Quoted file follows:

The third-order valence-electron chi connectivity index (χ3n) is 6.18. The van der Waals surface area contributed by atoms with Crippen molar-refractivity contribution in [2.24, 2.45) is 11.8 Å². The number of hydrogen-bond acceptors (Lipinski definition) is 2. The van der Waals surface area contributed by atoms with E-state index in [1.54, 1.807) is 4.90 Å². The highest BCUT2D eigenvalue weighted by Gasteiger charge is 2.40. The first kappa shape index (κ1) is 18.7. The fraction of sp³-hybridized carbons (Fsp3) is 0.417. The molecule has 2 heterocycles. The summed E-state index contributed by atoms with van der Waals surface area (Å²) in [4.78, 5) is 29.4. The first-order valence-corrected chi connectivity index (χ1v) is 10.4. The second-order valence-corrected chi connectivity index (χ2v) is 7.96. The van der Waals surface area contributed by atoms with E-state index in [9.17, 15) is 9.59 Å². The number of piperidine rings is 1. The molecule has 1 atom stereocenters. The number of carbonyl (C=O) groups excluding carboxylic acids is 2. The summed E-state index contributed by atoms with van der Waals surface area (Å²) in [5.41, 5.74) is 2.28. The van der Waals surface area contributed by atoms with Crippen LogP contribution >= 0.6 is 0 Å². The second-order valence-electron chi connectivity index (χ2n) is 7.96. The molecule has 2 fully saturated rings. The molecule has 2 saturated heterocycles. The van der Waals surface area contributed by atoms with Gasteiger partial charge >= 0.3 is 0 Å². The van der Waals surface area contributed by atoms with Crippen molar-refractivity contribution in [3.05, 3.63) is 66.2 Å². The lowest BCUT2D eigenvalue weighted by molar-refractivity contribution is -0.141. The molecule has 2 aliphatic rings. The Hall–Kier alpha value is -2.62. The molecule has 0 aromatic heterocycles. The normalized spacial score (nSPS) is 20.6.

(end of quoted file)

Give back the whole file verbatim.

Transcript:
The third-order valence-electron chi connectivity index (χ3n) is 6.18. The van der Waals surface area contributed by atoms with Crippen molar-refractivity contribution in [2.24, 2.45) is 11.8 Å². The number of hydrogen-bond acceptors (Lipinski definition) is 2. The van der Waals surface area contributed by atoms with E-state index in [1.54, 1.807) is 4.90 Å². The highest BCUT2D eigenvalue weighted by Gasteiger charge is 2.40. The first kappa shape index (κ1) is 18.7. The fraction of sp³-hybridized carbons (Fsp3) is 0.417. The molecule has 2 heterocycles. The summed E-state index contributed by atoms with van der Waals surface area (Å²) in [4.78, 5) is 29.4. The first-order valence-corrected chi connectivity index (χ1v) is 10.4. The second-order valence-corrected chi connectivity index (χ2v) is 7.96. The van der Waals surface area contributed by atoms with E-state index in [9.17, 15) is 9.59 Å². The number of piperidine rings is 1. The molecule has 1 atom stereocenters. The number of carbonyl (C=O) groups excluding carboxylic acids is 2. The summed E-state index contributed by atoms with van der Waals surface area (Å²) in [5.41, 5.74) is 2.28. The van der Waals surface area contributed by atoms with Crippen LogP contribution >= 0.6 is 0 Å². The second-order valence-electron chi connectivity index (χ2n) is 7.96. The molecule has 2 fully saturated rings. The molecule has 2 saturated heterocycles. The van der Waals surface area contributed by atoms with Gasteiger partial charge >= 0.3 is 0 Å². The van der Waals surface area contributed by atoms with Crippen molar-refractivity contribution in [3.05, 3.63) is 66.2 Å². The lowest BCUT2D eigenvalue weighted by molar-refractivity contribution is -0.141. The molecule has 2 aliphatic rings. The Hall–Kier alpha value is -2.62. The molecule has 0 aromatic heterocycles. The normalized spacial score (nSPS) is 20.6.